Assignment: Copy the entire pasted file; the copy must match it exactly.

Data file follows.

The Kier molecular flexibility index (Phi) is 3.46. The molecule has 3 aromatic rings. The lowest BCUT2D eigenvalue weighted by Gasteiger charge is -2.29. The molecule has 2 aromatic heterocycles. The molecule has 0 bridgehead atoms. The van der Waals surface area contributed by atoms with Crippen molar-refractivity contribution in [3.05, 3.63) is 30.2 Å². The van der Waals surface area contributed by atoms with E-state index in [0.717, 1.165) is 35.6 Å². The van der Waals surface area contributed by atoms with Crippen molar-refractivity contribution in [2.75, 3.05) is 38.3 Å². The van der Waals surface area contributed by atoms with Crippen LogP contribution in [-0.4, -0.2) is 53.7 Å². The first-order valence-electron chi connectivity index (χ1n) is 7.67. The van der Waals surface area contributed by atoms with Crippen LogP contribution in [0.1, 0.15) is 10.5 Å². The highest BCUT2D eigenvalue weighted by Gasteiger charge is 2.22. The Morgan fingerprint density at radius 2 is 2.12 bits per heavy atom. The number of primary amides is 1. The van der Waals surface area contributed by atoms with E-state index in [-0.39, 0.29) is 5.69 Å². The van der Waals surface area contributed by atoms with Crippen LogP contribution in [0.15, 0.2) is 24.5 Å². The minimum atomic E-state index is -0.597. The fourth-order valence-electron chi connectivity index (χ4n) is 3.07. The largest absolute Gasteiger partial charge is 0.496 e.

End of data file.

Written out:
The Kier molecular flexibility index (Phi) is 3.46. The molecule has 3 aromatic rings. The lowest BCUT2D eigenvalue weighted by Gasteiger charge is -2.29. The molecule has 2 aromatic heterocycles. The molecule has 0 bridgehead atoms. The van der Waals surface area contributed by atoms with Crippen molar-refractivity contribution in [3.05, 3.63) is 30.2 Å². The van der Waals surface area contributed by atoms with E-state index in [0.717, 1.165) is 35.6 Å². The van der Waals surface area contributed by atoms with Crippen molar-refractivity contribution in [2.75, 3.05) is 38.3 Å². The van der Waals surface area contributed by atoms with Crippen LogP contribution in [-0.4, -0.2) is 53.7 Å². The first-order valence-electron chi connectivity index (χ1n) is 7.67. The van der Waals surface area contributed by atoms with Crippen LogP contribution in [0.1, 0.15) is 10.5 Å². The highest BCUT2D eigenvalue weighted by Gasteiger charge is 2.22. The Morgan fingerprint density at radius 2 is 2.12 bits per heavy atom. The number of primary amides is 1. The van der Waals surface area contributed by atoms with E-state index in [-0.39, 0.29) is 5.69 Å². The van der Waals surface area contributed by atoms with Crippen LogP contribution in [0.15, 0.2) is 24.5 Å². The minimum atomic E-state index is -0.597. The fourth-order valence-electron chi connectivity index (χ4n) is 3.07. The largest absolute Gasteiger partial charge is 0.496 e.